Non-Tobacco Companies

Independent e-cigarette companies (i.e. those which are not associated with tobacco companies) are careful “to distance their products from tobacco.”[2]

The following marketing techniques have been used by independents. Evidence exists that each of these strategies has been successful with youth audiences in conventional cigarette promotion.

  • Aesthetic appeal including attractiveness, coolness, colours and innovative packaging and flavour variations;
Research on tobacco clearly indicates the appeal of such characteristics and flavourings to youth audiences.[12][13][14]
  • The Internet and social media tools are used to display attractive price promotions, competitions and group discount vouchers;
Price is an important determinant in purchasing behaviour, particularly amongst young people,[15] and the internet presents a direct route of communication to such audiences.[16]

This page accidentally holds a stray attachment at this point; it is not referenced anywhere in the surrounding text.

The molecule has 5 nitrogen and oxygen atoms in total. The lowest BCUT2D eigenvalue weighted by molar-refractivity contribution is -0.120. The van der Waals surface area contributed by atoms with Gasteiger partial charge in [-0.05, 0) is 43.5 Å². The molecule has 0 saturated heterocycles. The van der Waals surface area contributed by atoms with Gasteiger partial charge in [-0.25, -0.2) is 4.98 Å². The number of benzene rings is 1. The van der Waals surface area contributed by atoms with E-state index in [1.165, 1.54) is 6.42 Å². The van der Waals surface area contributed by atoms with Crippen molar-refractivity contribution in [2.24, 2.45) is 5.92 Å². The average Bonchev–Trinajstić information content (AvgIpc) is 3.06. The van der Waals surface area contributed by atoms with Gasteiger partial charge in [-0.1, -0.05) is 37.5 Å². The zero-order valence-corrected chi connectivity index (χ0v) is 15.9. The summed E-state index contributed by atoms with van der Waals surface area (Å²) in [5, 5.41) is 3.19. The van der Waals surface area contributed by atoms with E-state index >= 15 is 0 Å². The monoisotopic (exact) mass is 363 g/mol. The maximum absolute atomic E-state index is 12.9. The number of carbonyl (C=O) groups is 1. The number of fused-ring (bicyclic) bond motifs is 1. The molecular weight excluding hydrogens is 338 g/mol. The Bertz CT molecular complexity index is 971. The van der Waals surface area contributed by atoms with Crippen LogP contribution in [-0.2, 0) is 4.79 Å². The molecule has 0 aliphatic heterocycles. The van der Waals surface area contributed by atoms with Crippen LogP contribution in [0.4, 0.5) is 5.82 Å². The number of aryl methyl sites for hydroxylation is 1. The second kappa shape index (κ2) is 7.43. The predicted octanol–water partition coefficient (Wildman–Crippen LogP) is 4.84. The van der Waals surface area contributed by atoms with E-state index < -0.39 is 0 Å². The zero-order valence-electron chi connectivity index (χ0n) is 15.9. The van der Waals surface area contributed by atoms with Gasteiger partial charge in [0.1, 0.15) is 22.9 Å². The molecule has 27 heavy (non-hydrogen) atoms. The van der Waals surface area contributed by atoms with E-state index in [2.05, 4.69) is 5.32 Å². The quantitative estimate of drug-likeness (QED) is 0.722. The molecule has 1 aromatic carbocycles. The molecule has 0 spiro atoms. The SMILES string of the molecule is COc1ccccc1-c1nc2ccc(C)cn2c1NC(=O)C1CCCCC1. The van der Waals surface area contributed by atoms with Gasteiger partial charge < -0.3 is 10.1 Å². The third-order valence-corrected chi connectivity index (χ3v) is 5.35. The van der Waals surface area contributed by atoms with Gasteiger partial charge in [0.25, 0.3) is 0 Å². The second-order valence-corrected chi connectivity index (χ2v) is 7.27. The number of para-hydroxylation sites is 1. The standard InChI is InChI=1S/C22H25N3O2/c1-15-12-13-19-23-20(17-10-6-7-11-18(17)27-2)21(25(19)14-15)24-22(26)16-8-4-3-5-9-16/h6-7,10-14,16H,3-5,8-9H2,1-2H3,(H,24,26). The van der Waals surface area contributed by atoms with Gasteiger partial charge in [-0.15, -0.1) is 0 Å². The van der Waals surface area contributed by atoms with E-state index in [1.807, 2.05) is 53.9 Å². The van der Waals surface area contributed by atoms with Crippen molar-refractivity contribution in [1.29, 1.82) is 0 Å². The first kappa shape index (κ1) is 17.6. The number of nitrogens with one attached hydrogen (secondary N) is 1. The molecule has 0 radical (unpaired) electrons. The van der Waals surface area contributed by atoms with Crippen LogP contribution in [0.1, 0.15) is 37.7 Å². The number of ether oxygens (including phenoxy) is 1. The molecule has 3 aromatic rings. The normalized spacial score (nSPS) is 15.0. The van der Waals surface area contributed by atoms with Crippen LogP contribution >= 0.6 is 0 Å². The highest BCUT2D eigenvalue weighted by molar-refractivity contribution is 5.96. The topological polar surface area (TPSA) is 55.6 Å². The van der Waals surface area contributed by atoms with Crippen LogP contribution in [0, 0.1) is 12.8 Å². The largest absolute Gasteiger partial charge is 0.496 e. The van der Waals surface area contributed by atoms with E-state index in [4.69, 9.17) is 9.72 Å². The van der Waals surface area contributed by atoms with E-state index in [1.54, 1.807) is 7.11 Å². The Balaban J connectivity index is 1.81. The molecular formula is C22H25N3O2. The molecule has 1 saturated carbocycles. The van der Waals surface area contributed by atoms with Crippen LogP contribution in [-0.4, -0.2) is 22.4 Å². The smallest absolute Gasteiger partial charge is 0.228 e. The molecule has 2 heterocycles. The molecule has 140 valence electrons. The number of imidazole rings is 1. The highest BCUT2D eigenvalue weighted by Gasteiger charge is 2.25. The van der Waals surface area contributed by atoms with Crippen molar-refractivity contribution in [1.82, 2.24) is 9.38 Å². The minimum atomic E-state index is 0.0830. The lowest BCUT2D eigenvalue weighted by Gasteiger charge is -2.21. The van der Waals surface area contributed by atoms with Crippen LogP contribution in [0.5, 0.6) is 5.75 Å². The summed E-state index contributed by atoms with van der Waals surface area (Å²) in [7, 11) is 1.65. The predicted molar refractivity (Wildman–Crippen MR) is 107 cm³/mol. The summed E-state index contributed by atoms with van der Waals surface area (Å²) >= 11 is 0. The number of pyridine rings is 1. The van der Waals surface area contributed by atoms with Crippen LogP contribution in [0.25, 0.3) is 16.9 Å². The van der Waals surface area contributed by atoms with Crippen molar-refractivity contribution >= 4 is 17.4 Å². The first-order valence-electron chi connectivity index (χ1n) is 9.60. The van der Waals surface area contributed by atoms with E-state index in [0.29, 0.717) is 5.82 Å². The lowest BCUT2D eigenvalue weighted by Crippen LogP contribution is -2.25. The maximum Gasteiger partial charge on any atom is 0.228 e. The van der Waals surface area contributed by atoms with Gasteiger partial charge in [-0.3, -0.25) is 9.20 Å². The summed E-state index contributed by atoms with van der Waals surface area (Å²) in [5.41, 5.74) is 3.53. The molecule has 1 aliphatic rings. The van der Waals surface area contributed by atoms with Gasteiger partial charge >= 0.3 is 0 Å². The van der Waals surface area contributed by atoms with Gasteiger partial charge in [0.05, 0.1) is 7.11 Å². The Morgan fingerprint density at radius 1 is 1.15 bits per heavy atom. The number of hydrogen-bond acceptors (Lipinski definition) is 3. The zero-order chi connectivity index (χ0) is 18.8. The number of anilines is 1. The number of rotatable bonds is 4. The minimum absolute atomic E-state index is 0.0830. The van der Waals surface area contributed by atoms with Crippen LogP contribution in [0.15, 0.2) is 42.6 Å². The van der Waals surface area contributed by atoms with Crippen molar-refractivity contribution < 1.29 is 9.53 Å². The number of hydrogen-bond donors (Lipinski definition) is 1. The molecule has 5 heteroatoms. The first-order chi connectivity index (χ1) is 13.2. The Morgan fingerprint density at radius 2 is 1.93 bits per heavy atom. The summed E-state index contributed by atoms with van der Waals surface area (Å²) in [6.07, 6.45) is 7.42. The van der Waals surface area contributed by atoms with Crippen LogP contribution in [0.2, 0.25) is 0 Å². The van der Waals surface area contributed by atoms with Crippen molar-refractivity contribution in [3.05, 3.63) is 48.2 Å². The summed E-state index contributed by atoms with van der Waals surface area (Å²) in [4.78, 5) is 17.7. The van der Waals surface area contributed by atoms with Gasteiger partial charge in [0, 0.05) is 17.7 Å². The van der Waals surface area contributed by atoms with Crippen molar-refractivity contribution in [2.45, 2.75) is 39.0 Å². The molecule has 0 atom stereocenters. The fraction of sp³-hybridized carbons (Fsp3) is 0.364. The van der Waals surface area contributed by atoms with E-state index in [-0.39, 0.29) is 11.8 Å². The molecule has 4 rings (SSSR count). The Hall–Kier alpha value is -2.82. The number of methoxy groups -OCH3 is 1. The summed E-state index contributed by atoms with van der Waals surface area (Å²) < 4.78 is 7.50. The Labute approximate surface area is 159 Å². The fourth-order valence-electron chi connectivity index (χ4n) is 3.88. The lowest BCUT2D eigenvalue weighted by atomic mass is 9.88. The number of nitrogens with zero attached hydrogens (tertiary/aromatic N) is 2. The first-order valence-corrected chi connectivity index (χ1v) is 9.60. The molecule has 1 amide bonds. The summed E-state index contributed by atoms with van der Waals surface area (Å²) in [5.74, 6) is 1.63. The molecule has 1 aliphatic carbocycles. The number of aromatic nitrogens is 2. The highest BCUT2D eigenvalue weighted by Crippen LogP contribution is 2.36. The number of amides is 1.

• Celebrity endorsements and celebrity-inspired styling;
This strategy is a marketing technique,[17] and also a public relations activity to promote trust in a product.[18]
  • Sports sponsorship;
Research found that corporate sponsorship of sports teams leads children to absorb the corporate marketing messages and influence purchasing decisions.[19][20][21]
Examples of such marketing: Sky Cig made its first club-specific sponsorship deal in October 2013 (see below), after having had an advertising presence within football for two seasons. In June 2013, London venue The O2 signed a multi-year partnership deal with E-Lites, allowing guests to use and buy the products in and around the arena.[22]

Tobacco Companies

Professor Gerard Hastings, a co-author of the 2013 CRUK report on the marketing of e-cigarettes said: “The fact that multinational tobacco companies are moving in on this market is of particular concern. From past experience, we know they are deceitful, determined and deeply detrimental to public health.”[9]